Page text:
Thanks to Gale Andrews I was able to successfully burn a recorded file to CD and I thought that my problems were over. On tackling a second transfer from cassette to my laptop using Audacity, the recording started successfully but about 25 minutes into the recording process, the moving line covering the wave pattern on my laptop screen suddenly became erratic and eventually stopped altogether. I was careful with my input volume level ensuring that it remained at optimum level. I then stopped the sound source (cassette) and played the Audacity file from the beginning. When it reached the point where it had become erratic, the sound stops altogether! I then chose another cassette as a sound source and tried again and the same problem arose as with the earlier attempt. Am I doing something wrong? Any help will be appreciated. Les.
Sounds as if a background (IE maintenance) program might be kicking in, hogging your CPU. Check the Task Manager for running processes when this happens.
Another thought is disk fragmentation though it would have to be pretty bad to cause this, IMHO. All the obvious checks apply: virus, malware, rouge software.
This isn’t a volume problem. I’d be looking at the machine. How much hard drive space do you have and is it well-behaved and defragmented. It sounds like you’re filling something up. Windows XP?
Start > My Computer > right-click C: > Properties. I may have that wrong. I’m not near my Windows machine.
Sound recording doesn’t wait. It doesn’t matter how long it takes to calculate a spreadsheet or blur a Photoshop picture, but the machine isn’t up to accepting each musical note or spoken word as it comes, you may get the symptoms you have. The computer slows down slightly as it captures the show – they all do – but if your machine is on the edge, it may do what you have.
Hi Koz, I’m using Windows 7 Home Premium and I’ve checked the space available on my hard drive - I have only used about a third of the space available. I will try to defrag the machine. Thanks for your suggestions. Les
Windows Vista and later defragment automatically if your computer is on at night and you have not changed the schedule.
Is it a USB recording device? If so make sure you are connecting to an empty USB port on the computer, not to a USB hub that already has other USB devices connected to it.
Restarting the computer may help too.
Thanks for your suggestions Gale and ajmich! I am actually using the “mike input” jack on my laptop - not any of the USB ports or a hub. I’ll check the task manager too.
Mic inputs (pink) are mono or at best rather poor stereo (unless they have an explicit control or switch that sets to them to high quality line-in stereo). As well as being mono that input will tend to distort if you connect a cassette deck to it - the mic port is only meant for unpowered microphones.
So unless you have a real, switchable mic/line-in input, it would probably be better to buy a USB interface to give you a stereo line-in.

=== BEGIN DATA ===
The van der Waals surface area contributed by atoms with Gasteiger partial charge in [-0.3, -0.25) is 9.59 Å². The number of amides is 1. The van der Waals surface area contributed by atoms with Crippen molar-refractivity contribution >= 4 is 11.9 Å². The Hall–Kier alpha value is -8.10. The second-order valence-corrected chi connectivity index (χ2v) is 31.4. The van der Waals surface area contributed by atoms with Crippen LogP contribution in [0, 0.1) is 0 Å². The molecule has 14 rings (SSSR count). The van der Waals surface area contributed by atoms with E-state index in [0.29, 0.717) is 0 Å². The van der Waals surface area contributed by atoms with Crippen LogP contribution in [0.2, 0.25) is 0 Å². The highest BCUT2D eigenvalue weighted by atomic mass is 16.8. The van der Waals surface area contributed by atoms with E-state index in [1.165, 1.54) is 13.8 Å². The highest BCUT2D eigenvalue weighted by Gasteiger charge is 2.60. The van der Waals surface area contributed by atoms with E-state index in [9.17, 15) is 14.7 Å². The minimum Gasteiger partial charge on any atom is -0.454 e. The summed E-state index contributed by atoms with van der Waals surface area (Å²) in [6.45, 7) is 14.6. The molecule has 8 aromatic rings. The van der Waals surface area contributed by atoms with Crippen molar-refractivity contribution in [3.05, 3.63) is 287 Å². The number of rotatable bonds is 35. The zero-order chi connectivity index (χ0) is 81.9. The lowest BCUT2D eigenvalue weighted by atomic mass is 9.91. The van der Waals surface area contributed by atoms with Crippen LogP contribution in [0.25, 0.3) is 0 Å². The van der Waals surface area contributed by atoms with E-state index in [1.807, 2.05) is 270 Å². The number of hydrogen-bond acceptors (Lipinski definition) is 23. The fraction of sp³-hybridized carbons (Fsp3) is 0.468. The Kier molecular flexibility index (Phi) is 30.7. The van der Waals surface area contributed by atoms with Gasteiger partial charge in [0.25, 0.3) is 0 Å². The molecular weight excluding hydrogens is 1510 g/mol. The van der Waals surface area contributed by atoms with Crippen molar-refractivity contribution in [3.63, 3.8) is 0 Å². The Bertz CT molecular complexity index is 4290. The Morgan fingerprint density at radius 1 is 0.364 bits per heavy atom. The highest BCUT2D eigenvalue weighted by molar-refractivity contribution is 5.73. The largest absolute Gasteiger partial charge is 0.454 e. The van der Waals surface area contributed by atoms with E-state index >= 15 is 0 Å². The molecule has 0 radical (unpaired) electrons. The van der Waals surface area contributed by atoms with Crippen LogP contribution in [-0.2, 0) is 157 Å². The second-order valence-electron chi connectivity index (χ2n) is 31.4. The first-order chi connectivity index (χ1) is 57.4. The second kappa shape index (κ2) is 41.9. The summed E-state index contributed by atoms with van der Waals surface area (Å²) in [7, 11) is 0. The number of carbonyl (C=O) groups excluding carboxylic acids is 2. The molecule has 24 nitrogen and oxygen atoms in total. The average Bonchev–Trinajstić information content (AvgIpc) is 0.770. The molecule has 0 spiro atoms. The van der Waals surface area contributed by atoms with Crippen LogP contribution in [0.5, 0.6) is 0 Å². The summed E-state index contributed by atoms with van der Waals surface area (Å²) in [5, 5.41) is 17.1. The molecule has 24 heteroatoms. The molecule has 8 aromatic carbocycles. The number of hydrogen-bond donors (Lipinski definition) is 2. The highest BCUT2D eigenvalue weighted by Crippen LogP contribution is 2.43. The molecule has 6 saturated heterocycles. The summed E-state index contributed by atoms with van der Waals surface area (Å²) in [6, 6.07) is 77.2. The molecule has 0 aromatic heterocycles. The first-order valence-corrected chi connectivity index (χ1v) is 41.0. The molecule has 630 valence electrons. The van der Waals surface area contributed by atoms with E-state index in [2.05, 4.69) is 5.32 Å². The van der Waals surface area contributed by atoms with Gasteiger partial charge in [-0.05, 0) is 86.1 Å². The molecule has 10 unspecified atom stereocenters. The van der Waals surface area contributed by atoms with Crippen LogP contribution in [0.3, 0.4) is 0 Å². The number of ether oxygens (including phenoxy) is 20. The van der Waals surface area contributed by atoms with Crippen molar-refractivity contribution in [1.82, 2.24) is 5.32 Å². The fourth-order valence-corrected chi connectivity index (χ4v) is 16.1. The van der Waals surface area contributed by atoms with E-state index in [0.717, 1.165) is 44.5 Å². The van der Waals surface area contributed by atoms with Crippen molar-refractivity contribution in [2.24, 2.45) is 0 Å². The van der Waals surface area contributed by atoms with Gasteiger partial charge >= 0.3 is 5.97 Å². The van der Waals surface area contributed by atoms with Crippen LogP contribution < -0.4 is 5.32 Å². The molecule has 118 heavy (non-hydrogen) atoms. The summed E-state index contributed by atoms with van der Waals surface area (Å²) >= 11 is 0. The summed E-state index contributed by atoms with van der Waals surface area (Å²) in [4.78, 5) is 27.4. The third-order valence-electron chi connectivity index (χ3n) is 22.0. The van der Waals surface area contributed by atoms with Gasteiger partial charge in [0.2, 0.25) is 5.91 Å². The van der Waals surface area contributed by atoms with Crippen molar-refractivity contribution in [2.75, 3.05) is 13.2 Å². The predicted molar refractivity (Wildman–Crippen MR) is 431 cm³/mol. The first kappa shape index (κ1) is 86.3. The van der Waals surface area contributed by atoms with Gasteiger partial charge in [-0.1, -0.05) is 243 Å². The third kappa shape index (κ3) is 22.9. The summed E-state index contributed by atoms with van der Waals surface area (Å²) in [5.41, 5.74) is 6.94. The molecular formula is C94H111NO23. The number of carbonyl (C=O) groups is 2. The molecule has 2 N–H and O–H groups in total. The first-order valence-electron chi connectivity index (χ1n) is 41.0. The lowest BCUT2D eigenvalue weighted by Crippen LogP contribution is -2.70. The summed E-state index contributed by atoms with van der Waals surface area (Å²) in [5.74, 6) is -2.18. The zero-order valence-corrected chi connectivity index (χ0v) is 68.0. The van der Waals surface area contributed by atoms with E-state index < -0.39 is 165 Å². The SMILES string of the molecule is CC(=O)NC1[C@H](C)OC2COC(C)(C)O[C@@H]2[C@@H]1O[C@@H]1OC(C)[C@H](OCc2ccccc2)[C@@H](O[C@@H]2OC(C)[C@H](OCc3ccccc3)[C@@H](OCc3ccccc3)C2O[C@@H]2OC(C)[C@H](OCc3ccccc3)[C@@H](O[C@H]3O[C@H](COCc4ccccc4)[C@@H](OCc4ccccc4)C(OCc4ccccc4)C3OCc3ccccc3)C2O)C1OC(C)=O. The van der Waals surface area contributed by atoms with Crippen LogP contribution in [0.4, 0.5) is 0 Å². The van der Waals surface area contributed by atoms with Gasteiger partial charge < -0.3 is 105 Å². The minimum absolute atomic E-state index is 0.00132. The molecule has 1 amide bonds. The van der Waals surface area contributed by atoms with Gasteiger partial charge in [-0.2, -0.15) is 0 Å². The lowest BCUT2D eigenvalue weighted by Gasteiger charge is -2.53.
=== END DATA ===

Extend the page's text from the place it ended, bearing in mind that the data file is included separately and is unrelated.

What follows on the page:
It is still a puzzle why the mic input would cease recording like that.
Hi Gale, Nick Digiwiz (UK) has a Youtube item that explains how to transfer cassette recordings to laptop hard drive and on to burning a CD using Audacity software. When I told him that Audacity stopped recording mid-stream, he sent me the following blog - http://site25.net/blog/?=359 This blog confirms that other people have experienced the same problem and it goes on to offer solutions. However, the possible solutions involve virtually running the recording process totally blind - it even suggests minimising the Audacity screen during recording and it further suggests recording mono and not stereo. I can’t work blind - I have to see what is going on - if anything? I also bought a “Cassette2USB” device to transfer my recordings but that didn’t work properly in my case because the copied recording on the hard drive runs slightly faster than the original. Getting back to the blog - it basically suggests that every program should be stopped during recording including the anti-virus software etc. I have decided to abandon the whole project! Thanks to you and everyone else that offered suggestions.
You should post with the original speed problem! You have multiple problems on your machine and it would be good to know that. Most of the suggestions on the web page have to do with the computer not being powerful enough to do live sound. If you have one of those, then yes, turn off everything you’re not using and try again. Also, Virus Protection programs can make a hash out of live music. If you shut virus down, disconnect your network/internet and turn off WiFi if you’re using that.
I have favorite people to help because they’re so predictable. They complain about the computer and I close, not just minimize, all their applications (sometimes dozens), empty the trash bucket and restart the machine. Poof. No more problems. Sometimes it’s as simple as that.
Audio (and video) don’t wait. If the computer can’t go fast enough to catch all the musical notes, then some notes may get left out or damaged.
Thanks for your reply Koz.
The blog doesn’t say what device he is recording from, but the poster on Nabble had a USB device and USB recordings may often seize up.
Running too many programs and services usually causes gaps in non-USB recordings rather than complete seizure, but you should certainly try what Koz suggested (no need to minimise Audacity except as a last resort).
If the speed problem with the USB cassette player is consistent you can use Effect > Change Speed to correct it. See here for how to calculate the correction http://manual.audacityteam.org/o/man/change_speed.html#percent .